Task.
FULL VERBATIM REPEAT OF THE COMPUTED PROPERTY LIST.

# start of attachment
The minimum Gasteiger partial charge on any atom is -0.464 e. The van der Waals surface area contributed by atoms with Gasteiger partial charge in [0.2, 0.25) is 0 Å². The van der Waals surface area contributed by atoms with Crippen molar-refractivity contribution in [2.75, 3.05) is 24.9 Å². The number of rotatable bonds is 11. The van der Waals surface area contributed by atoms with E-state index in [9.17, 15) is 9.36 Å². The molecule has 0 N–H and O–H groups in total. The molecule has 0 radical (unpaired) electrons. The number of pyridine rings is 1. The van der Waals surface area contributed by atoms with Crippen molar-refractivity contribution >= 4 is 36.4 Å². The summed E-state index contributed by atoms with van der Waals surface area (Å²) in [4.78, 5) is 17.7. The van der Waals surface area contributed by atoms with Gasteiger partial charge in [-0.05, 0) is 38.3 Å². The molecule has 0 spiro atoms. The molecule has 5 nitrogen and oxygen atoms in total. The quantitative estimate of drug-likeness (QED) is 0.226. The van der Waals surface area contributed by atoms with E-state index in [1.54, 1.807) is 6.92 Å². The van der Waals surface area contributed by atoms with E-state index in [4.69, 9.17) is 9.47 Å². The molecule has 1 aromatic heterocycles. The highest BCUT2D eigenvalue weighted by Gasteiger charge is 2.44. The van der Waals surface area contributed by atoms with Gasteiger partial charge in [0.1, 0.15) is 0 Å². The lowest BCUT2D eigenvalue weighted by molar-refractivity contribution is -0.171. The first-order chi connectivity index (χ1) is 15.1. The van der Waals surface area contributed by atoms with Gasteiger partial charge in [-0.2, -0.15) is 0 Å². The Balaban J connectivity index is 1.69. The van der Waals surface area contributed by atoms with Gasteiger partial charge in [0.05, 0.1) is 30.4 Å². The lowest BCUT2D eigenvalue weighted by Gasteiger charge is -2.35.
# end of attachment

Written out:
The minimum Gasteiger partial charge on any atom is -0.464 e. The van der Waals surface area contributed by atoms with Gasteiger partial charge in [0.2, 0.25) is 0 Å². The van der Waals surface area contributed by atoms with Crippen molar-refractivity contribution in [2.75, 3.05) is 24.9 Å². The number of rotatable bonds is 11. The van der Waals surface area contributed by atoms with E-state index in [9.17, 15) is 9.36 Å². The molecule has 0 N–H and O–H groups in total. The molecule has 0 radical (unpaired) electrons. The number of pyridine rings is 1. The van der Waals surface area contributed by atoms with Crippen molar-refractivity contribution >= 4 is 36.4 Å². The summed E-state index contributed by atoms with van der Waals surface area (Å²) in [4.78, 5) is 17.7. The van der Waals surface area contributed by atoms with Gasteiger partial charge in [-0.05, 0) is 38.3 Å². The molecule has 0 spiro atoms. The molecule has 5 nitrogen and oxygen atoms in total. The quantitative estimate of drug-likeness (QED) is 0.226. The van der Waals surface area contributed by atoms with E-state index in [1.54, 1.807) is 6.92 Å². The van der Waals surface area contributed by atoms with E-state index in [4.69, 9.17) is 9.47 Å². The molecule has 1 aromatic heterocycles. The highest BCUT2D eigenvalue weighted by Gasteiger charge is 2.44. The van der Waals surface area contributed by atoms with Gasteiger partial charge in [0.1, 0.15) is 0 Å². The lowest BCUT2D eigenvalue weighted by molar-refractivity contribution is -0.171. The first-order chi connectivity index (χ1) is 15.1. The van der Waals surface area contributed by atoms with Gasteiger partial charge in [-0.2, -0.15) is 0 Å². The Balaban J connectivity index is 1.69. The van der Waals surface area contributed by atoms with Gasteiger partial charge in [0.05, 0.1) is 30.4 Å². The lowest BCUT2D eigenvalue weighted by Gasteiger charge is -2.35.